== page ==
2024 Children’s Agenda Recap

Celebrating Big Wins for Oregon's Children

8 priorities passed (out of 10)

~$293.6M funded

75 meetings with legislators

25 testimonies

45 Attendees for Children’s Advocacy Day

15 Counties Represented at Children’s Advocacy Day

45 ACTions by ACT members!

As the 2024 Legislative Session concludes, we celebrate the significant progress made to improve the well-being of Oregon’s children. With the support of our 138 partner organizations statewide, we advocated for crucial unfinished business, passing 8 out of 10 of our priorities. And we won big!

This year, the Oregon Legislature had 35 days to consider hundreds of bills. Through our collective efforts, we successfully achieved ~$293.6M in investments across 3 key domains—economic well-being, education, and family and community. We ensured the Oregon Legislature addressed children’s basic needs by funding $41M in rent assistance and housing stability programs, and $171M for Employment Related Day Care. Additionally, we secured $81.6M in upstreams solutions like statewide home-visiting programs, special education, early literacy, summer learning, and more.

We are thankful to our partners and ACT members who contributed to this year’s legislative wins! There is more to come, as we look to address ongoing systemic issues impacting our children and families—like youth mental health, food security, child care, and literacy. We will continue to strive toward an Oregon where all children thrive, now and in the future.

2024 Children's Agenda Recap

Economic Well-Being

Bill Number:

Investments Needed To Prevent Eviction and Homelessness (SB 1530)

What this Means:

The Emergency Housing Stability and Production Package passed this session, making a total of $376M directed at the immediate needs of Oregonians struggling with homelessness, having trouble paying rent, or needing a place to live while recovering from a substance use disorder. Specifically, the bill includes $34M for rent assistance with 30% set aside for culturally responsive organizations, $7M to the Urban League of Portland for homelessness prevention services, $5M to individual development accounts (IDAs), and $1M for outreach services to residents of expiring affordable housing units.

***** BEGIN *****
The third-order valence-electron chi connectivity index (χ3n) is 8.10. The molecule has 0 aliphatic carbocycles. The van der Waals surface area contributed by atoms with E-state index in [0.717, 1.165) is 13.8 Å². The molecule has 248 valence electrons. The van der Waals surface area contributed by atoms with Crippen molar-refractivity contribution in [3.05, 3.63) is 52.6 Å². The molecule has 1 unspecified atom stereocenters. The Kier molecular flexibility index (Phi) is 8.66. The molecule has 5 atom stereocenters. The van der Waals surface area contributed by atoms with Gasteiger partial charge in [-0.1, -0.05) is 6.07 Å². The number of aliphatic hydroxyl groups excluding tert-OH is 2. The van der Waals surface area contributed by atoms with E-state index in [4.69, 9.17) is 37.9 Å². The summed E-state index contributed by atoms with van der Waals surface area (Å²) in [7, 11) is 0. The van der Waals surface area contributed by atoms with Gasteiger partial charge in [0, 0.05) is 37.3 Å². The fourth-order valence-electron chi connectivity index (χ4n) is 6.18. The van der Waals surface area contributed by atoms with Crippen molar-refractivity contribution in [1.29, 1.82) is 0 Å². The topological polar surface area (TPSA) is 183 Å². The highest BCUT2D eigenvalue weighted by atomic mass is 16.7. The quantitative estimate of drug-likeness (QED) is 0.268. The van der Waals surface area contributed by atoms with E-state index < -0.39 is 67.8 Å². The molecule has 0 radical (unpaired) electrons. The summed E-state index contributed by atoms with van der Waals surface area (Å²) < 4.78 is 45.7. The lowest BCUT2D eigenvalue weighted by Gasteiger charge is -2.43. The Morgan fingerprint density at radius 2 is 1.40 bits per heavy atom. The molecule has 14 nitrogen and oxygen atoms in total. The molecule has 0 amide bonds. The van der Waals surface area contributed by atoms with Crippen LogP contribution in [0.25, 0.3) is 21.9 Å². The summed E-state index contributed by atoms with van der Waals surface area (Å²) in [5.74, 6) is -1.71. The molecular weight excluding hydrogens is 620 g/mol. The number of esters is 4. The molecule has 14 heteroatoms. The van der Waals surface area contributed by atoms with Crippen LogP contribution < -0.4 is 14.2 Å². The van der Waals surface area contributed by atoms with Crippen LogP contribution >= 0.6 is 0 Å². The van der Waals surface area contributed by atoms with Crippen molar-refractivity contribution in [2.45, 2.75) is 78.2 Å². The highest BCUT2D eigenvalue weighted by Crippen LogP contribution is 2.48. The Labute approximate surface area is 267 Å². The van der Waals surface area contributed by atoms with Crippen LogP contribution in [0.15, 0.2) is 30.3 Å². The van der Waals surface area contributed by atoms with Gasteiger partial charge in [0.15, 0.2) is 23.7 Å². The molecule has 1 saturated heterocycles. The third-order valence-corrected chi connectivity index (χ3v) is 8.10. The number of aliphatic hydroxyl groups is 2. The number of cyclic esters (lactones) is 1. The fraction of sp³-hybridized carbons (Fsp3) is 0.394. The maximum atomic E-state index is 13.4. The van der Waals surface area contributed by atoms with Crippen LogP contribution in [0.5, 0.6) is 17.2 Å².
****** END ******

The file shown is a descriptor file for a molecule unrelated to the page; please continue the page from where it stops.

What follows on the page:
Bill Number:

Adequately Fund Employment Related Day Care
($171M)

What this Means:

Employment Related Day Care (ERDC) is a lifeline for families—it keeps parents working and ensures kids get the early education they deserve. However, due to increased demand and underfunding, the Department of Early Learning and Care enacted a waitlist for the program on November 4th, 2023. A waitlist for ERDC has grown to 1,900+ families and counting. To address this shortfall, the Legislature allocated a total of $171M for ERDC–$99M directly to ERDC and $72 to the Emergency Board to allocate funds for caseload needs in the program.

Bill Number:

Expanding Child Care Capacity for Home-Based, Small Centers, and Rural Areas (HB 4158)

What this Means:

This session, the Legislature missed the opportunity to allocate funding to small centers and in-home providers. Dedicated funding is needed for these providers to access the Child Care Infrastructure Fund, helping them start or expand their businesses. We must invest in small centers and in-home providers who are most likely to operate in rural areas, provide the kinds of care that are in short supply, and are most in need of additional capacity.

Education Recap